VANCOUVER – An analysis of cervical cancers in Ugandan women uncovers significant genomic differences between tumours caused by different strains of human papillomavirus (HPV), indicating that HPV type may impact cervical cancer characteristics and prognosis.
HPV infection is a leading cause of cervical cancer. In a study published August 3 in Nature Genetics, a team of researchers, including scientists at the University of British Columbia and Canada’s Michael Smith Genome Sciences Centre (GSC) at BC Cancer, compared cervical cancer samples infected by different evolutionary related groups of HPV types, known as clades, and identified previously unknown differences in how HPV clades impact the human genome. HPV-16 and HPV-18, belonging to clades A9 and A7, respectively, are the most common causes of cervical cancer detected in at least 70 per cent of cases. Although both are considered high-risk, HPV-18 was associated with more clinically aggressive cancers.
“We are very grateful to have had the opportunity to engage in a wonderful collaboration, involving teams of researchers from different countries and continents, to use genome science to analyze these very precious samples from Ugandan patients,” says Dr. Marco Marra, Director of the GSC and head of UBC’s department of medical genetics in the faculty of medicine. “This opportunity speaks to the foresight of those who collaborated with the Uganda Cancer Institute in Kampala to perform sample collection, and the study funders that made it possible. We are especially grateful to the support of the patients, without whom this work could not have happened.”
In B.C., cervical cancer incidence has been decreasing due to HPV vaccination and regular screening; however, cervical cancer is the fourth most common cancer worldwide and is the most common form of cancer-related mortality in sub-Saharan African women, with researchers predicting a 50 per cent increase in cervical cancer mortality by 2040. It is thus critically important to study cervical cancer in these populations, and to compare the results obtained to other HPV-associated cancers, such as head and neck cancers, which are being observed with increasing frequency in western populations.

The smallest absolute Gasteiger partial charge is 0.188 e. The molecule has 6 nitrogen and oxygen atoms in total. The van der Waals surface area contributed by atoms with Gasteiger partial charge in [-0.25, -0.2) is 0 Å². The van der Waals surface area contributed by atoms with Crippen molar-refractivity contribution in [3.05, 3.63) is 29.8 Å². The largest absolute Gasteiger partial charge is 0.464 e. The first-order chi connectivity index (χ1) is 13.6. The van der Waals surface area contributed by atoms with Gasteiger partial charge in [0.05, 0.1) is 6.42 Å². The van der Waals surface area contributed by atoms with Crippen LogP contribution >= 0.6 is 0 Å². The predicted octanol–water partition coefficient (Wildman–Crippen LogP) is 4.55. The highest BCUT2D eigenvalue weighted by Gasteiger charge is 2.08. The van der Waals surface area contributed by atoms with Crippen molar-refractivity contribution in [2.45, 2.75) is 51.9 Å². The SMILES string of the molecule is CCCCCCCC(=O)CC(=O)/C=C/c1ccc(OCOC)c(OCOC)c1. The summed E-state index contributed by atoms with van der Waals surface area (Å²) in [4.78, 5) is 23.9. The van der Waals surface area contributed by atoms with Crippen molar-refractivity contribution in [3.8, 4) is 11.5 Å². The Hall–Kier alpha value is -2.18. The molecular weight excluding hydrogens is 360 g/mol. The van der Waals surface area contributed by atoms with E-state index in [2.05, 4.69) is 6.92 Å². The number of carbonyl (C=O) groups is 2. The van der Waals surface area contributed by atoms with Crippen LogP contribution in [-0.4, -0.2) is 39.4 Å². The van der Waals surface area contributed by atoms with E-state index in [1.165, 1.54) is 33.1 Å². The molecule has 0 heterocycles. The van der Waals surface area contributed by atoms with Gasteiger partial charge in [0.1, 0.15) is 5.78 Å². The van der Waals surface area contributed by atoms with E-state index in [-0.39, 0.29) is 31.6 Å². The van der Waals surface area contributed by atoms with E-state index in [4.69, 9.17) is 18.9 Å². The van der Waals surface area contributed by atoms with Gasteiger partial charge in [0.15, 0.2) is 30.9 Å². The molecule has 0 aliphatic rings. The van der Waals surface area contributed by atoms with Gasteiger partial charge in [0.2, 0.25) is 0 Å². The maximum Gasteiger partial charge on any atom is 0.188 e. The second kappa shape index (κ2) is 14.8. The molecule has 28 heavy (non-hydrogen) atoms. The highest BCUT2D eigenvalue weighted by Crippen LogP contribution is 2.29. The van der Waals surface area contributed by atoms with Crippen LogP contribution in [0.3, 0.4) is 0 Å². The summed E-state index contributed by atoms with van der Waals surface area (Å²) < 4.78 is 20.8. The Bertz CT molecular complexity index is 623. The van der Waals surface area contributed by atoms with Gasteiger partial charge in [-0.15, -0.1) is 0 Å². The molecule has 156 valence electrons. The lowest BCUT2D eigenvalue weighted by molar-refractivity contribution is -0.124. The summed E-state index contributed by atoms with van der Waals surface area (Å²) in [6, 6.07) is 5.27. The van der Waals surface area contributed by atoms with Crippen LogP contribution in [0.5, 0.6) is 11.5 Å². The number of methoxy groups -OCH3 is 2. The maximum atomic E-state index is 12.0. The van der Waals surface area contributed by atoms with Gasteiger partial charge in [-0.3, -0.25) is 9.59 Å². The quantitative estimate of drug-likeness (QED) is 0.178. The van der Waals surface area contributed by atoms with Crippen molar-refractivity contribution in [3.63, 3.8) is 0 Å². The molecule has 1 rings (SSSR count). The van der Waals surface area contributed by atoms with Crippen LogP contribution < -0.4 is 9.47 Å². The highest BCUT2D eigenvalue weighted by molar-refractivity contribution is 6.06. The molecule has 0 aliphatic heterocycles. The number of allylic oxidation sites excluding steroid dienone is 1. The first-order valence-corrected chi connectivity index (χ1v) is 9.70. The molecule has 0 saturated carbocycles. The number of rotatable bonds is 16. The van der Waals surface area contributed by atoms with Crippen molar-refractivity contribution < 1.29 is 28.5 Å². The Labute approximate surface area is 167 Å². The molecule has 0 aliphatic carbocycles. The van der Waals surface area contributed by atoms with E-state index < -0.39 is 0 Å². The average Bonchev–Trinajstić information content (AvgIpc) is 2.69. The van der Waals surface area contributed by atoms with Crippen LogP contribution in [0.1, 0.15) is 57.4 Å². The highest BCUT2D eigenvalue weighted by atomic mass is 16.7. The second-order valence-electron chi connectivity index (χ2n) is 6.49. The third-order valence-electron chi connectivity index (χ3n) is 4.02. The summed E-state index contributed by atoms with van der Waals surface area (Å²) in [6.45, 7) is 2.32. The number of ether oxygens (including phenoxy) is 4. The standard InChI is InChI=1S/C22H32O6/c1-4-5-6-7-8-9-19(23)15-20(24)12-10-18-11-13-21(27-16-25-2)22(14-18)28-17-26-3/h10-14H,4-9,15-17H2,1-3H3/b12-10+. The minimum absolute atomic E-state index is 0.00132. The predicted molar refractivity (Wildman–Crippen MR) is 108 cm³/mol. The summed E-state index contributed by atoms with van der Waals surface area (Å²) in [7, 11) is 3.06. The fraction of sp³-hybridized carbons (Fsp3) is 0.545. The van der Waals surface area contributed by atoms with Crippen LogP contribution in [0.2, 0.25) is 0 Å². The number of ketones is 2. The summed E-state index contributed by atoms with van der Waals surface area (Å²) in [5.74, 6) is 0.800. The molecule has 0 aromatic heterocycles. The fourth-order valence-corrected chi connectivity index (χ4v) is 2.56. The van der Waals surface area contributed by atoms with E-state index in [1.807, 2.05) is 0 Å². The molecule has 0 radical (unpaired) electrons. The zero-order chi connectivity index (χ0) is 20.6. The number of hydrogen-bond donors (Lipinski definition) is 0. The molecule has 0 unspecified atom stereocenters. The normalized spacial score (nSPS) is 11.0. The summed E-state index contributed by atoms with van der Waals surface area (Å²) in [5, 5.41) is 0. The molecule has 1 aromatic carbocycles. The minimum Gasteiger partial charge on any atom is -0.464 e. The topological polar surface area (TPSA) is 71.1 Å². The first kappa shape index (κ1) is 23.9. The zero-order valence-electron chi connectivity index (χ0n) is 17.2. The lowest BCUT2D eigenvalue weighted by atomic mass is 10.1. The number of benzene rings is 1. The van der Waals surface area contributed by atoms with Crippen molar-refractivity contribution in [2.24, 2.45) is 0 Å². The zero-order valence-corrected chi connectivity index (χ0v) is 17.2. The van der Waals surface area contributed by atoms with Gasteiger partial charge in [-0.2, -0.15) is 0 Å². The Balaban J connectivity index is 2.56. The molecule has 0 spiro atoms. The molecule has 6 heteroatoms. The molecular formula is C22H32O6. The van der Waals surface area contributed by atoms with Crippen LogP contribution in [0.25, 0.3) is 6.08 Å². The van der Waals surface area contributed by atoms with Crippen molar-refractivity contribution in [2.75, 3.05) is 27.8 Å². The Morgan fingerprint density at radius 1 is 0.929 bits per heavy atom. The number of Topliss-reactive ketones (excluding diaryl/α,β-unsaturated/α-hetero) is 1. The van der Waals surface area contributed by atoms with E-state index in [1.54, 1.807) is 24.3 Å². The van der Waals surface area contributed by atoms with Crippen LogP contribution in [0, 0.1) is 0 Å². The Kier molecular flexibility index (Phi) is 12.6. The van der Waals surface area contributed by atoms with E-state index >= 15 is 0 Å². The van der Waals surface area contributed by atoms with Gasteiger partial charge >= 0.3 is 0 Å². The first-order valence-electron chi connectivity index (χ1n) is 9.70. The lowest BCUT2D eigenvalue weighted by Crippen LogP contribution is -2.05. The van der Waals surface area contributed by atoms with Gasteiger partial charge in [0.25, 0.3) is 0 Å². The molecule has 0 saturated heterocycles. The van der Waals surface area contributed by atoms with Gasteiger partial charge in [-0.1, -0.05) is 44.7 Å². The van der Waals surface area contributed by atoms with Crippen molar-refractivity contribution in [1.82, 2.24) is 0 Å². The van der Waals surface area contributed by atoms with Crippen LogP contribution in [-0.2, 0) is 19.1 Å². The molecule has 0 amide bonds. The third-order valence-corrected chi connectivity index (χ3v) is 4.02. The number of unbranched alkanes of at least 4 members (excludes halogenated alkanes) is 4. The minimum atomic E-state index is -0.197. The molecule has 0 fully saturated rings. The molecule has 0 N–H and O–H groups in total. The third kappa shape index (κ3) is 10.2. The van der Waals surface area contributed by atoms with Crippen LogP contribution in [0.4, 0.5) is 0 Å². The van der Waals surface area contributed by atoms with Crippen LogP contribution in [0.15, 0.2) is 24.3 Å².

“BC Cancer continues to be a leader in the global understanding of cancer,” says Dr. François Bénard, Vice President of Research at BC Cancer. “We are proud of the work of Dr. Marra and co-authors on this study, notably of the contribution of trainees. We are reminded that our research is not a purely academic exercise. Such work delivers a positive impact for everyone affected by cancer – in B.C. and beyond.”
The Frederick National Laboratory for Cancer Research, currently operated by Leidos Biomedical Research, Inc., subcontracted the GSC for sequencing and bioinformatic analysis, contributing approximately 95 per cent ($3,135,324) of the project’s funding. The remaining five per cent ($156,766) came from other nongovernment sources.
- Every year in B.C., approximately:
- 200 people will be diagnosed with cervical cancer.
- 50 will die from the disease.
- The HPV vaccine is provided free to girls and boys in Grade 6 as part of routine school vaccination programs.
- HPV is so common that the majority of sexually active women get the virus at some point in their lives.
- The World Health Organization recently announced that the elimination of cervical cancer is now one of its top priorities.
- HPV vaccination rates in low- and middle-income countries remain low. Limited resources and a high prevalence of HIV further complicates prevention and treatment strategies.